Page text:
"Yesterday is coming back and I can hear it" by Katia Kameli
Since the beginning of the 2000s, Katia Kameli has been developing a dense and multifaceted body of work. Grounded in two cultures – French and Algerian – she questions the blind spots of history, taking up the role of an intermediary between different territories. Following the paths she herself has chosen, she makes connections between distant facts, repairs broken relationships and ensures the voices of those who have been ignored are heard. In so doing, she writes a counter-narrative in which her different subjects of research mingle and combine to weave together a multitude of perspectives.
Katia Kameli’s art lies at the crossroads of poetry, visual studies and artisanal techniques. It is the fruit of a construction of relationships, relations that are built out of affinity, proximity and friendship. Her first solo show in two Parisian cultural institutions brings together an ensemble that includes existing works and new production.
The exhibition at the ICI puts her creations of the last 20 years under the spotlight. It showcases a consistent approach in which narratives circulate and are transformed, transposed and superposed across different places and times. In the exhibition, Katia Kameli takes on the role of a translator: her photos, videos, drawings and installations bring into play a formal and conceptual language that comes together in an in-between space situated between different languages, sounds, aesthetics and cultures.
The Canticle of the Birds, a project co-produced by La Criée, Centre d’Art Contemporain in Rennes includes a video she filmed in the Goutte d’Or neighbourhood of Paris in partnership with the Conservatoire du 18e – Gustave Charpentier. Stream of Stories, a work that addresses the theme of metamorphosis in Kalīla wa Dimna (the fables that inspired Jean de La Fontaine) is enhanced by a hand tufted rug made in collaboration with textile artist Manon Daviet and with the support of the Cnap.
The exhibition at Bétonsalon is organised around the Algerian Novel; it presents the three videos that comprise the latter (shot between 2016 and 2019) and reveals Katia Kameli’s research for a fourth chapter that takes as its starting point La Nouba des Femmes du Mont Chenoua, a film directed by the Algerian filmmaker and novelist Assia Djebar in 1977.
By basing itself on the first Algerian film directed by a woman (copies of which still circulate today), Katia Kameli seems to be continuing the work of Djebar, who looked back at the stories of women in the resistance during the war for independence in the town and mountains of Cherchell. By collecting accounts from women of different generations, she composes a polyphonic, living narrative in which personal and collective stories are made audible amidst the complexities of a colonial past.
The Canticle of the Birds
The Canticle of the Birds comprises musical sculptures, watercolours, a fresco and a film. It draws inspiration from the mystical poem of the same name written by Farīd al-Dīn Attar circa 1177.
This masterpiece, one of the most significant works of Persian literature, tells the story of the many thousand birds that set off on a quest to find the Sīmorgh, a mythical creature that is an allegory for God. Guided by a hoopoe, which symbolises wisdom, they cross the seven valleys of the Quest, Love, Knowledge, Detachment, Unity, Wonderment, Poverty and Annihilation, gradually leaving behind their possessions, their certitudes and their egos. Only thirty birds survive this journey of initiation and, as they see their reflections in the mirrorlike creature, they realise that they and the Sīmorgh are one. The literal translation of the Persian word Sīmorgh is “thirty birds”.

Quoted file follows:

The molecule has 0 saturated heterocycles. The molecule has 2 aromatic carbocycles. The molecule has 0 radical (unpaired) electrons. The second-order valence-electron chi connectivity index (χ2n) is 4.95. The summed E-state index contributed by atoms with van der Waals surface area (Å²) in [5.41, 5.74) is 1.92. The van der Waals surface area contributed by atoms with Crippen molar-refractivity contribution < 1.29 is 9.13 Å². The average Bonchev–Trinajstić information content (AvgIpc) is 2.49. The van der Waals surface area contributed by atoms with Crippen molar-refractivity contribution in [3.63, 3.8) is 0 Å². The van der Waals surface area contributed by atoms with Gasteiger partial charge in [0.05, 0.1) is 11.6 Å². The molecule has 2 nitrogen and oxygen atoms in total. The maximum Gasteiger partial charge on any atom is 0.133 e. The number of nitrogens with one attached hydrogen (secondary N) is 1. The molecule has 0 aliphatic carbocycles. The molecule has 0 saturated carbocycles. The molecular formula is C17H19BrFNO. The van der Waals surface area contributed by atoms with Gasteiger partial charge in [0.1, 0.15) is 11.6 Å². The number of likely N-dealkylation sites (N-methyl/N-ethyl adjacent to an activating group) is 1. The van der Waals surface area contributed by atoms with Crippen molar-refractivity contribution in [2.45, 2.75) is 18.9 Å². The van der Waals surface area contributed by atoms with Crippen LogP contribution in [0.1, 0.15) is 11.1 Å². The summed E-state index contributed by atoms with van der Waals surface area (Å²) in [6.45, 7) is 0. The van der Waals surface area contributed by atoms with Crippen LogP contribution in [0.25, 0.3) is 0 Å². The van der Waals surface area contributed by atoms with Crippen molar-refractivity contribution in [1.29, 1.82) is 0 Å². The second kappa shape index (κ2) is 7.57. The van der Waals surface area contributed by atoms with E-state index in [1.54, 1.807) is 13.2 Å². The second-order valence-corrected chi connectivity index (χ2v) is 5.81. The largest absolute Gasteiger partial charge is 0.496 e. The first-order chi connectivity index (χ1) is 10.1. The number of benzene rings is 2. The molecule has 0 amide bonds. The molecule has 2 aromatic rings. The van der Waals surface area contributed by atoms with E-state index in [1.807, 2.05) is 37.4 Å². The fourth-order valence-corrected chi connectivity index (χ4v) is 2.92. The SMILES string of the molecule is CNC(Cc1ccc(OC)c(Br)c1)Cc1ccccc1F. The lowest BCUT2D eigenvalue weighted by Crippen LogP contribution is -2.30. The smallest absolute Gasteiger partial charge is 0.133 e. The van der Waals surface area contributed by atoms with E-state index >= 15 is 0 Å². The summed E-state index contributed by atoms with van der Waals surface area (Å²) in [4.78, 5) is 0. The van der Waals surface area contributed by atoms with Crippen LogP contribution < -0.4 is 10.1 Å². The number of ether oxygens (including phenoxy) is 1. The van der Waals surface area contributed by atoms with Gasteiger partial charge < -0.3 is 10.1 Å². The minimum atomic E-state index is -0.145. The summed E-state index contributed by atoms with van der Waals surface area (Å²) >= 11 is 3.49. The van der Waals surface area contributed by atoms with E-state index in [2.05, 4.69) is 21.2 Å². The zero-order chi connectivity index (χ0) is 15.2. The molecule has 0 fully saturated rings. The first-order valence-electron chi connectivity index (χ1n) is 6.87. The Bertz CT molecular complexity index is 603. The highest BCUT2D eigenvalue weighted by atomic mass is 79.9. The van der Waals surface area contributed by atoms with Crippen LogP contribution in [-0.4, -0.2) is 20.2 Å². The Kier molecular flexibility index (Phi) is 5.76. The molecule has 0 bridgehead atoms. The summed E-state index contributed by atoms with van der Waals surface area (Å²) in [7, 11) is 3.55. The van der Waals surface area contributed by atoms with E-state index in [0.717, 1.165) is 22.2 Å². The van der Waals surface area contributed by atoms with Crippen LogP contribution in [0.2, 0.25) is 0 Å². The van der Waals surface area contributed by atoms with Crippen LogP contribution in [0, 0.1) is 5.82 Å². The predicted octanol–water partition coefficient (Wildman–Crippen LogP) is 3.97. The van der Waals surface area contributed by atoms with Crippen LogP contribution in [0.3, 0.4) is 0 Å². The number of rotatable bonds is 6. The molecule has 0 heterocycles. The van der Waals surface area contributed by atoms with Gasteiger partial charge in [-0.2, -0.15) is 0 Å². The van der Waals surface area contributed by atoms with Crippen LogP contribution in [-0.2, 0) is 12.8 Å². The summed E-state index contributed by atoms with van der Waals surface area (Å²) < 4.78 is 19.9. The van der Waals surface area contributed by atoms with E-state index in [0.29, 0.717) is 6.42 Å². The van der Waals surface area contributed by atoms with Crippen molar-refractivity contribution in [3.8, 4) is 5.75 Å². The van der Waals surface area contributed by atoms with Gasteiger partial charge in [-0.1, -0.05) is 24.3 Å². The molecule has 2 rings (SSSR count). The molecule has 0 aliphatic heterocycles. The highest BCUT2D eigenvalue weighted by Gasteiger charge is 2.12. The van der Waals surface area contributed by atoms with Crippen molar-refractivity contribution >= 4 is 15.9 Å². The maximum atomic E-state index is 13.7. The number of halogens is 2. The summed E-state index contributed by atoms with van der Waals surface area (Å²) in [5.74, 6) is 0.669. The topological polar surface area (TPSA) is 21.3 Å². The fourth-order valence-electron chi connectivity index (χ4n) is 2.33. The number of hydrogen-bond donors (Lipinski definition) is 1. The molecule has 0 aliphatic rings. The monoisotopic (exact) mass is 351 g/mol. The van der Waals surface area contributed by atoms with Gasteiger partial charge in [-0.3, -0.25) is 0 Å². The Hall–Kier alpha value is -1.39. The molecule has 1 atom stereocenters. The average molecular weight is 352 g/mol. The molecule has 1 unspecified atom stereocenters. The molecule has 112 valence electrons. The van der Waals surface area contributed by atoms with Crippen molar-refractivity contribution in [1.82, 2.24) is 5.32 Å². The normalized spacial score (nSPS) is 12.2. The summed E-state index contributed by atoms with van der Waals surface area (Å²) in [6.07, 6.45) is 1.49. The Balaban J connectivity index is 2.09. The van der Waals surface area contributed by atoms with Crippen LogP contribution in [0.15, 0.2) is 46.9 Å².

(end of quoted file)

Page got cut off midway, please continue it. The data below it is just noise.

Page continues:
Katia Kameli’s musical sculptures are made from terracotta, as if in a tribute to the original material and the act of modelling clay. They come to life during the exhibition for a performance with musicians, as well as in the film screened in the second gallery. The film shows a group of young women, most of whom are learning the flute at the Gustave Charpentier municipal conservatory in Paris. The young women personify the birds from the story and play their melodies in the streets and parks of the Goutte d’Or neighbourhood. Dressed in watercolour-decorated albs, they recreate an abstract dreamlike world in the urban surroundings of the ICI.
Enriched by collaborations, stories, colours and ancient gestures, Katia Kameli’s radiant and polyphonic interpretation of The Canticle of the Birdsx resonates with her personal journey.
Coproduced by the ICI and La Criée – Centre d’Art Contemporain in Rennes.
Bledi, a possible scenario
The video Bledi, a possible scenario takes a look at Algerian society in the 2000s after the years of civil war, a period otherwise known as the ‘black decade” (1991-2002).
Alternating digital and super 8 images in black & white and colour, Katia Kameli plays with different periods in time and narrative voices to compose a documentary that is autobiographical in scope. Interviews on the ferry between Marseille and Algiers, candid shots of everyday life in Algiers filmed in the public space and private moments in the female family circle draw a portrait of a society whose present must come to terms with past trauma and an uncertain future. Kameli appears here and there in a question, a short interjection or a reflection, as if questioning whether she herself belongs to this complex, layered ensemble to which her series of drawings Bledi, a possible scenario also refers. In the latter, images traced from her archives and the Algerian press and superposed on tracing paper combine to hinder our perception.